Teak soles and decks in sailboats are pretty common. The natural oils in teak make it a great material for it's natural mold and waterproof properties, but it still expands and contracts based off heat and humidity. It's not cheap. I've got a handful of boat building books that describe the process of installing and maintaining teak surfaces. If your serious I'd recommend checking some of those out.(From a Bare Hull, Ferenc Mate has a nice chapter on teak deck) or doing some Googling. I would look into boat deck construction. Layout your pattern, drill the countersunk holes and attach the teak to your substructure with quality screws, install dowel plugs ontop of the screws to cover the heads, saw those off flush with the surface, caulk the gaps, sand it all nice and flat. Easy as that!

I'd be curious if some of the teak and holly plywoods would be less susceptible to movement, as most plywoods are. This stuff runs $300-$400 a 4x8 sheet. $10-$13 a square foot. And it'd be a LOT easier.

https://www.jamestowndistributors.com/userportal/show_product.do?pid=51940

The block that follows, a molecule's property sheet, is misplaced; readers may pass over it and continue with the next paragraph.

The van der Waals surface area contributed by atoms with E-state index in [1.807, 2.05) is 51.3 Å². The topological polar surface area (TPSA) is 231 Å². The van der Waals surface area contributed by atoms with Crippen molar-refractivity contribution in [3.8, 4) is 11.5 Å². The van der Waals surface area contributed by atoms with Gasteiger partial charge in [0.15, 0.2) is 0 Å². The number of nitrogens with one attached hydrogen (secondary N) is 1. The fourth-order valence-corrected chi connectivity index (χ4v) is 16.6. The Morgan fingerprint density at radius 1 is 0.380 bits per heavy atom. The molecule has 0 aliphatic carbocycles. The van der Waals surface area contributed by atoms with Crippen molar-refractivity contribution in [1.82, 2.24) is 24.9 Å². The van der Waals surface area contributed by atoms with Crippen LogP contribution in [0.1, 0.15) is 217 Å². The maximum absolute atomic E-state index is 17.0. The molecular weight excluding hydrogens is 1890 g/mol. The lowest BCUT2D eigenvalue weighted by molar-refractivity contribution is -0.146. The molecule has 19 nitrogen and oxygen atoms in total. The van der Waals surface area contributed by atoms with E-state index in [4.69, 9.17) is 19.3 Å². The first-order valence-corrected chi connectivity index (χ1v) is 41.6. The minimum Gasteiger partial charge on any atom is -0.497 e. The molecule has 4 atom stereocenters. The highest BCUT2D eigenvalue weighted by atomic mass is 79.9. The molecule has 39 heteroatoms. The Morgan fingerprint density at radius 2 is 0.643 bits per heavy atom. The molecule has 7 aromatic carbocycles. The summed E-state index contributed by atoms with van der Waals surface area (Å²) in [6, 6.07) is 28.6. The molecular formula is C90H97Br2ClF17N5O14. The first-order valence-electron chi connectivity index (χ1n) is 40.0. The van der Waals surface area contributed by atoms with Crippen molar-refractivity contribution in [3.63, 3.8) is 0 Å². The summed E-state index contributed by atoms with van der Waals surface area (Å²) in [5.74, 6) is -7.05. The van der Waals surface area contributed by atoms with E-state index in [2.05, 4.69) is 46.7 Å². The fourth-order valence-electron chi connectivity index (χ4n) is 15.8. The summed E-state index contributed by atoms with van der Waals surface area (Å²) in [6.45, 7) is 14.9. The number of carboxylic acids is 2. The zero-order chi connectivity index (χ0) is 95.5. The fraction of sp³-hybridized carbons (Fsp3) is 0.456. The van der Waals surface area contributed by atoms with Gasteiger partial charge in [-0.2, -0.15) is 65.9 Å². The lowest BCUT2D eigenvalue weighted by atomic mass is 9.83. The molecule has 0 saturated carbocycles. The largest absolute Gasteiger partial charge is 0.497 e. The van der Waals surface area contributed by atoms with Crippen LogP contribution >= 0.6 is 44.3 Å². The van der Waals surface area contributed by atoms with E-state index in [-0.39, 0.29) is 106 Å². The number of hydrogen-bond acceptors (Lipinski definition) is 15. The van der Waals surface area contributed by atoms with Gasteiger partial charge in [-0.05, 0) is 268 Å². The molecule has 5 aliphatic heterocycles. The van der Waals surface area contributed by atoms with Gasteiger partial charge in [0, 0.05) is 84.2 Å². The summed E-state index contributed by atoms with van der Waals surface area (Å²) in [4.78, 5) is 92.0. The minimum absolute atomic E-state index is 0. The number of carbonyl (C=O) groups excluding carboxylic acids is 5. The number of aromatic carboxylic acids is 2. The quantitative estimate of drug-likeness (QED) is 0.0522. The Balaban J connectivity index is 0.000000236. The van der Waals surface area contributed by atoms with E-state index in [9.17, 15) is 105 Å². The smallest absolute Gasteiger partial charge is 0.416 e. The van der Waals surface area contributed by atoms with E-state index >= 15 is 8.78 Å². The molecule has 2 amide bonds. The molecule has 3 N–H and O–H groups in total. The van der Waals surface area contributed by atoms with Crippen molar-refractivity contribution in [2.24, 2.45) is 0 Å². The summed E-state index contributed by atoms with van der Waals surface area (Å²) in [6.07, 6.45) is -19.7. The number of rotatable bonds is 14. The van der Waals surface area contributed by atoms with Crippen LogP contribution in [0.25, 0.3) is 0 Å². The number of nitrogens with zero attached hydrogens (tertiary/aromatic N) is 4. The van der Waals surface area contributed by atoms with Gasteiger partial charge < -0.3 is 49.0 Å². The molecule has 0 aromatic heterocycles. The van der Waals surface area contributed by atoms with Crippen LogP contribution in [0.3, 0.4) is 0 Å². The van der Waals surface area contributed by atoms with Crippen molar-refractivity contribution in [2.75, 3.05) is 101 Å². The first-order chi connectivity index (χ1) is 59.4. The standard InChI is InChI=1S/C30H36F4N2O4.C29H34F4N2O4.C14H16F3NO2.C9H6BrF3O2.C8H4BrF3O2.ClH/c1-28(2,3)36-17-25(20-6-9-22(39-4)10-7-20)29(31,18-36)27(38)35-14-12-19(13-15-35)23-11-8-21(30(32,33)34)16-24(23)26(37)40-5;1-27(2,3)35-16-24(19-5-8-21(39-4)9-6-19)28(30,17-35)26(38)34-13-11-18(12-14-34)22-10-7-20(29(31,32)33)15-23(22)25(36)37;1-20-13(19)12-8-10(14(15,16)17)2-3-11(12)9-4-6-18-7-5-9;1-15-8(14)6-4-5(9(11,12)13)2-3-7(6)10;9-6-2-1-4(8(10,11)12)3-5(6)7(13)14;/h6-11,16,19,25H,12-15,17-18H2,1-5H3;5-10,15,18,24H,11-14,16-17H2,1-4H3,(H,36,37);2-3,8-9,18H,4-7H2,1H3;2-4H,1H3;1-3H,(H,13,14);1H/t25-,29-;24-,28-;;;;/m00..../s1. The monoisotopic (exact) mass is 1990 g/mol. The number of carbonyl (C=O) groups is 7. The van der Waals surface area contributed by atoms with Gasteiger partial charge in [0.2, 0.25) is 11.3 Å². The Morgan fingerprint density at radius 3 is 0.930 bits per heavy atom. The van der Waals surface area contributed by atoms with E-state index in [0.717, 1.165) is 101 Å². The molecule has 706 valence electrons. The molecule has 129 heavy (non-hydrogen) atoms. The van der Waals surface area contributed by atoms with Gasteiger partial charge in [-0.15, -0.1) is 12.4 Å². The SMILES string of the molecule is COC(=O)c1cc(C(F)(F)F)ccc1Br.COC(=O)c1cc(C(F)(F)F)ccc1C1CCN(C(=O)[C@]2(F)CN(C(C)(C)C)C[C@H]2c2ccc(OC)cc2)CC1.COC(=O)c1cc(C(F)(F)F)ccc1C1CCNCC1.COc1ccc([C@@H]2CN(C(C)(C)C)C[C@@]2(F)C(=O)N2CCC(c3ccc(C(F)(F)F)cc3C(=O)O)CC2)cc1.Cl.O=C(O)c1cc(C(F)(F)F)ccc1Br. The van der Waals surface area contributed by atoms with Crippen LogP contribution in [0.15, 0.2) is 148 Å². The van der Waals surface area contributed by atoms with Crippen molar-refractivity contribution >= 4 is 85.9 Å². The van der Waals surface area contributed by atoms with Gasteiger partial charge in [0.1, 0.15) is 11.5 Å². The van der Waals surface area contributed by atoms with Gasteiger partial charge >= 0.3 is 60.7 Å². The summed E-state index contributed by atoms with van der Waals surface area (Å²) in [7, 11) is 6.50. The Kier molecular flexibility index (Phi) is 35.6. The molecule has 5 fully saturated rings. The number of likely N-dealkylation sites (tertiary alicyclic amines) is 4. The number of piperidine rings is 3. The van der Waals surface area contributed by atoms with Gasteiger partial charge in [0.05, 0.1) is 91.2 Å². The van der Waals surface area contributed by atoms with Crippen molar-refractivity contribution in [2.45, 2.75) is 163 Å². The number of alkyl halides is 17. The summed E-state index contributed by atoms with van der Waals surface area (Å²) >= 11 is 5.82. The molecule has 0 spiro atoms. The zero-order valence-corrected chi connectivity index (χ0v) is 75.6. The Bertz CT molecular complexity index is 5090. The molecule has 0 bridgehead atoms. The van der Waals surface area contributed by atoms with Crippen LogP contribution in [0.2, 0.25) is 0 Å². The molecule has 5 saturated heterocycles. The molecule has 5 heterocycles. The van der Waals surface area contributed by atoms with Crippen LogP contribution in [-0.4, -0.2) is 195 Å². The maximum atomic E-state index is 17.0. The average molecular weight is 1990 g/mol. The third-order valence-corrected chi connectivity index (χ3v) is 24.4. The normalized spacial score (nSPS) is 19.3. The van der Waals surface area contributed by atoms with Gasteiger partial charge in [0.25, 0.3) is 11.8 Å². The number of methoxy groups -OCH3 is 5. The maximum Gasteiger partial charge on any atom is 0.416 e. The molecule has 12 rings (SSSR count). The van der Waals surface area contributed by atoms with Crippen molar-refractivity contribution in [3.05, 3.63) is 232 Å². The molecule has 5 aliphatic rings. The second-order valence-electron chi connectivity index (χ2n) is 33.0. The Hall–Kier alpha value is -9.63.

-Chris
 
I was thinking about using the plywood. A few places I read said that it dented pretty easy since the veneer is so thin. That would be my only concern there. I am also considering Ipe screwed down to plywood.
 

Bike_Mech

Adventurer
Yeah, imagine coming back from a hike with an un-known rock stuck in your boot and denting/scratching your beautiful floor.

-Chris

I was thinking about using the plywood. A few places I read said that it dented pretty easy since the veneer is so thin. That would be my only concern there. I am also considering Ipe screwed down to plywood.
 

calicamper

Expedition Leader
There is a marine product I spotted on a custom million dollar 52 ft racing boat that was interesting. Teak looking but engineered synthetic, nice feel on the feet, no wood negatives like finishing it etc. cant recall what it was called but I have thought it would be s great material for RVs or van campers etc.
 

southpier

Expedition Leader
the loco (sic) bike shop installed some synthetic wood flooring.